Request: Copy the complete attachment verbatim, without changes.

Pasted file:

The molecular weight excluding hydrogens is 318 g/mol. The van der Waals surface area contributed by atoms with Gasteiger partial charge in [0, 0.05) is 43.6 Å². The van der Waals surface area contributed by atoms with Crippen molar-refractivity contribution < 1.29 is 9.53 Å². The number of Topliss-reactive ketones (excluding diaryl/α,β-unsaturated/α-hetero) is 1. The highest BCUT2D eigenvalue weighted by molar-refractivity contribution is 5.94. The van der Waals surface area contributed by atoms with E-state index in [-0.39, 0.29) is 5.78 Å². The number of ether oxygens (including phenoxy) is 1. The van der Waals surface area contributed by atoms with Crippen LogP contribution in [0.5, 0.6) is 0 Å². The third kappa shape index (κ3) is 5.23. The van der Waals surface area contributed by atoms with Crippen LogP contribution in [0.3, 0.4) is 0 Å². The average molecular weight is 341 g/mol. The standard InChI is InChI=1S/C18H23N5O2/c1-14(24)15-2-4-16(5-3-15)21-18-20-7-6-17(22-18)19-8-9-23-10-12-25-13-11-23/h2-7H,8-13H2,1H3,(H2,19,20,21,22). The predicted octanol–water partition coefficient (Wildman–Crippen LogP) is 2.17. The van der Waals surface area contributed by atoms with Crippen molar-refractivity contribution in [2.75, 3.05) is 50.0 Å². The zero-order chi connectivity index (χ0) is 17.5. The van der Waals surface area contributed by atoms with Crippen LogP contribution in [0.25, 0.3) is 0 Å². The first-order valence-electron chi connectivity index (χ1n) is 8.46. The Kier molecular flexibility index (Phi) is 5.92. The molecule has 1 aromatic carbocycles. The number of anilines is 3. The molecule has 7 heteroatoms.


The molecular weight excluding hydrogens is 318 g/mol. The van der Waals surface area contributed by atoms with Gasteiger partial charge in [0, 0.05) is 43.6 Å². The van der Waals surface area contributed by atoms with Crippen molar-refractivity contribution < 1.29 is 9.53 Å². The number of Topliss-reactive ketones (excluding diaryl/α,β-unsaturated/α-hetero) is 1. The highest BCUT2D eigenvalue weighted by molar-refractivity contribution is 5.94. The van der Waals surface area contributed by atoms with E-state index in [-0.39, 0.29) is 5.78 Å². The number of ether oxygens (including phenoxy) is 1. The van der Waals surface area contributed by atoms with Crippen LogP contribution in [0.5, 0.6) is 0 Å². The third kappa shape index (κ3) is 5.23. The van der Waals surface area contributed by atoms with Crippen LogP contribution in [0.3, 0.4) is 0 Å². The average molecular weight is 341 g/mol. The standard InChI is InChI=1S/C18H23N5O2/c1-14(24)15-2-4-16(5-3-15)21-18-20-7-6-17(22-18)19-8-9-23-10-12-25-13-11-23/h2-7H,8-13H2,1H3,(H2,19,20,21,22). The predicted octanol–water partition coefficient (Wildman–Crippen LogP) is 2.17. The van der Waals surface area contributed by atoms with Crippen molar-refractivity contribution in [2.75, 3.05) is 50.0 Å². The zero-order chi connectivity index (χ0) is 17.5. The van der Waals surface area contributed by atoms with Crippen LogP contribution in [0.25, 0.3) is 0 Å². The first-order valence-electron chi connectivity index (χ1n) is 8.46. The Kier molecular flexibility index (Phi) is 5.92. The molecule has 1 aromatic carbocycles. The number of anilines is 3. The molecule has 7 heteroatoms.